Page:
Thyroid UK
82,953 members97,983 posts

blood test results interpretation?

Hi again everyone,

I posted a while ago having just been diagnosed with hypothyroidism after complaining mainly about daily persistent headaches (among other things) to my doctor and several migraine prevention medications not working.

Here are my results, which I would be very grateful if someone could interpret for me! The doctor said she doesn't think I have Hashi's, and that I am only "borderline" hypo because of a lack on inflammation in my neck, but that my levels will continue to stray away from normal if I do not take levothyroxine. She has now put me on a 50mcg once a day, and the symptoms have not subsided.

TSH 7.23 (0.35-4.94)

Anti thyroid Microsomal Ab >1000 IU/mL


Free T4 8.70 (9.01-19.05)

Thank you in advance! :)


5 Replies


The goal of Levothyroxine is to restore the patient to euthyroid status. For most patients that will be when TSH is 1.0 or lower with FT4 in the upper range. FT4 needs to be in the upper range in order that sufficient T3 is converted. Read

Thyroid peroxidase antibodies are positive for autoimmune thyroid disease (Hashimoto's). There is no cure for Hashimoto's which causes 90% of hypothyroidism. Treatment is for the low thyroid levels it causes. Many people have found that 100% gluten-free diet is helpful in reducing Hashi flares, symptoms and eventually antibodies.

For maximum absorption Levothyroxine should be taken with water 1 hour before or 2 hours after food and drink, 2 hours away from other medication and supplements, and 4 hours away from calcium, iron, vitamin D supplements and oestrogen.

It takes 7-10 days for Levothyroxine to be absorbed before it starts working and it will take up to six weeks to feel the full impact of the dose. Symptoms may lag behind good biochemistry by several months.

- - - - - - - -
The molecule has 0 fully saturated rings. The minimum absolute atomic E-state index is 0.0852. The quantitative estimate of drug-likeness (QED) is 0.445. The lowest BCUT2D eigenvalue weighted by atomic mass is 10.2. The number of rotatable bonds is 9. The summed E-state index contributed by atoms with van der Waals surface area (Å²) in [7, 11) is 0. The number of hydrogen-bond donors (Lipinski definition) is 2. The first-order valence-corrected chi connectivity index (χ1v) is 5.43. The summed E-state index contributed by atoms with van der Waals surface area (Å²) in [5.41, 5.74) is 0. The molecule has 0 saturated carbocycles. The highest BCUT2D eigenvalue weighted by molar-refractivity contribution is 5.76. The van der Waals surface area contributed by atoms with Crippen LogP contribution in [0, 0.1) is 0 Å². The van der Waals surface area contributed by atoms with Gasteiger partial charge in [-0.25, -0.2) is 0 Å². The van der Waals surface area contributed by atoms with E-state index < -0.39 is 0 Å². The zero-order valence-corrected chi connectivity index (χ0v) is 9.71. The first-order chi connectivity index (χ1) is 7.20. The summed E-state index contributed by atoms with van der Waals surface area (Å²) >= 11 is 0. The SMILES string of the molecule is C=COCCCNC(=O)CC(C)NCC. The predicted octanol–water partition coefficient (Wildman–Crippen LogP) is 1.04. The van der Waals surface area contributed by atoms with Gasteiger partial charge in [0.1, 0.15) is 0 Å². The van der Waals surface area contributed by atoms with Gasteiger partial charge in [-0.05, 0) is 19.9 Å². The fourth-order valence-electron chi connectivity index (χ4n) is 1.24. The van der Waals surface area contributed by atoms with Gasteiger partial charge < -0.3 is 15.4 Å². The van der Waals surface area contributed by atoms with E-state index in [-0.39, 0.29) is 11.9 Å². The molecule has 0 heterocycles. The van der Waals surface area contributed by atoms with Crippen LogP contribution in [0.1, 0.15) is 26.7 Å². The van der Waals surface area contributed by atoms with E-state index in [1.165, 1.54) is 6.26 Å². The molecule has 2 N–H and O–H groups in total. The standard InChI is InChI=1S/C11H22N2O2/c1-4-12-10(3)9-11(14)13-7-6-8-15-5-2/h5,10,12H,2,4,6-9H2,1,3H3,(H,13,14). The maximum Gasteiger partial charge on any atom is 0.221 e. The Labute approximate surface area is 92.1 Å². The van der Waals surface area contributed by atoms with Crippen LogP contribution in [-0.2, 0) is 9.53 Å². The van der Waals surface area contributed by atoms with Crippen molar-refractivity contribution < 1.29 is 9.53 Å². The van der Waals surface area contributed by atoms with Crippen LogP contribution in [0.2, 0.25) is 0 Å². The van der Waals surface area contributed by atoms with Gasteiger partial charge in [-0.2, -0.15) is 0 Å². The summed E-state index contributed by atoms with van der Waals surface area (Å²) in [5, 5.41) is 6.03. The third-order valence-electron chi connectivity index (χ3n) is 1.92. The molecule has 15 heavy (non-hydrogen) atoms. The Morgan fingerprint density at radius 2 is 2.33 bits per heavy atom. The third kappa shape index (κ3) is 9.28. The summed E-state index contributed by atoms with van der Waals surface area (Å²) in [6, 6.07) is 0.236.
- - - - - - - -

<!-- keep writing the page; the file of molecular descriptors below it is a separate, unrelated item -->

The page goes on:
You should have a follow up thyroid test 6-8 weeks after starting Levothyroxine. Arrange an early morning and fasting (water only) blood draw when TSH is highest, and take Levothyroxine after your blood draw.


I am not a medical professional and this information is not intended to be a substitute for medical advice from your own doctor. Please check with your personal physician before applying any of these suggestions.

1 like

Thank you so much all this information is really helpful! I do take my levothyroxine an hour before food now, but I think I will go and speak to my doctor again to talk about the gluten-free diet. I will try anything to get rid of these damn headaches... I've forgotten what it is like to spend a day headache-free!



You don't need your doctor's permission to try gluten-free. Most doctors think g-f is only beneficial if you have coeliac disease. Try it for a few weeks and see whether the headache's and other symptoms improve.

1 like

sophie45 With a TSH way over range and antibodies greater than 1000 and marked 'strong positive' then if your GP doesn't think you have Hashi's she is a complete ass and you might want to find yourself another GP. At least she has started you on Levothyroxine so she can have one Brownie point for that!

What you need to do now is learn about your condition so that you know more than your GP because I doubt whether she will aim to get you optimally medicated, just 'in range'.

Clutter has it covered, the only thing I would add is that supplementing with selenium - L-selenomethionine 200mcg daily - is supposed to help reduce antibody attacks.


Ooh okay thank you so much I will definitely look into that! :)


You may also like...